Jesus’ reply to his disciples is for us, too: “Everyone who commits sin is a slave to sin.” On this Reformation Sunday, it is appropriate to remember that, as our founder Martin Luther taught, we are all both sinners and saints. All of us are God’s beloved people, created by God. And at times we, like Adam and Eve and the Israelites, and the disciples, forget that we need God. We get comfortable, and forget what our true relationship with God is. We forget that God has written love, and grace, and trust on our hearts. We forget we’re part of God’s larger creation. We are all trapped, Jesus tells us, in our own sin and brokenness.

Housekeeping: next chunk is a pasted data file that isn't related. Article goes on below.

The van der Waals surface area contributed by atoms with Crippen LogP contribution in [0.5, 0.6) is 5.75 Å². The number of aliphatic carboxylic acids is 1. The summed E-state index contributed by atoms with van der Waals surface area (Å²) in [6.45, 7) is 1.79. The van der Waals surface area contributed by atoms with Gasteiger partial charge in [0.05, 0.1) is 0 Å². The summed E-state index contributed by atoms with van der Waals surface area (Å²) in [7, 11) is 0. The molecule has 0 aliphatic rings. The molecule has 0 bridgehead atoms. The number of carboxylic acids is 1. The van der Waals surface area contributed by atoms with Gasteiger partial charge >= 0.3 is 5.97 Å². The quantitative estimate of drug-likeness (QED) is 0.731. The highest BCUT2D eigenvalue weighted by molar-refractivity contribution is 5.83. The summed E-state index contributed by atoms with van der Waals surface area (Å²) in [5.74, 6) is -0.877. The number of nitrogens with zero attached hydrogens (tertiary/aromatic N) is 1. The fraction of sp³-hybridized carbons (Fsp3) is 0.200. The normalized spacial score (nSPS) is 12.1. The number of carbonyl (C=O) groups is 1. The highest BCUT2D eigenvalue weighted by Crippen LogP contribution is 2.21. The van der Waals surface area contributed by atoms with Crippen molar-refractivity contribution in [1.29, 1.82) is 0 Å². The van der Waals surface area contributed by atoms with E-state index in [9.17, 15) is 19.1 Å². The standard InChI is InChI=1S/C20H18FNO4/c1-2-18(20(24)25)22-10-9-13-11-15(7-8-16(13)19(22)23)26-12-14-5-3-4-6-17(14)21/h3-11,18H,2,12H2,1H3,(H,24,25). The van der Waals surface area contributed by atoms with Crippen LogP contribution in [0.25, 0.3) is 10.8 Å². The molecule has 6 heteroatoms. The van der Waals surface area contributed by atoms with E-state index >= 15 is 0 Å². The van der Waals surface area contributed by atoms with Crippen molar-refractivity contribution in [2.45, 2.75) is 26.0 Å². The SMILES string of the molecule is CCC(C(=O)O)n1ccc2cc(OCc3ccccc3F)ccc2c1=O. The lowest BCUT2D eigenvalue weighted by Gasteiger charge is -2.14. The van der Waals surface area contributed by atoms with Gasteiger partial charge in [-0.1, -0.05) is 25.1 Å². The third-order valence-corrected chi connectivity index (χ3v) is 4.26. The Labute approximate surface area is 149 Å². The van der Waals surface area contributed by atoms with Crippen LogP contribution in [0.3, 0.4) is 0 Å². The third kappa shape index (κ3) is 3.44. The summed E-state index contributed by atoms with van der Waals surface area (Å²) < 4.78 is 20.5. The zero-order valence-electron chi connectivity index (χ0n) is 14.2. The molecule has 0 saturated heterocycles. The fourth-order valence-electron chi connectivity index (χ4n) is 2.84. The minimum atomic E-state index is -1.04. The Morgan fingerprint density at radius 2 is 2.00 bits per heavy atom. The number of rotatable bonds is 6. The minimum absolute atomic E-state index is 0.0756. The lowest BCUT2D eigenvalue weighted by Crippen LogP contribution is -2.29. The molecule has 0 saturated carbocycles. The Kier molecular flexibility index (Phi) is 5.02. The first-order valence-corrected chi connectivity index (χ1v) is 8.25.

Fish who have lived in a bowl or an aquarium, when set free in expansive waters, will often stay in a space the size of their former habitat, not realizing that they’re free to swim further — perhaps afraid to go beyond the limits they have been accustomed to. At times, we do the same thing, don’t we? Just like the fish, we often hold ourselves in captivity.


We are free in one sense, but at a much deeper level, we are all slaves to our own brokenness. We can be bound up, trapped in familiar ways of doing things, convinced that the way we see things is the only perspective. We forget that it’s not just about us, but about God, our fellow children of God, and the world God created that we are called to care for. We are trapped by the ways we trust ourselves and forget about God. Like the disciples, we may not even realize it.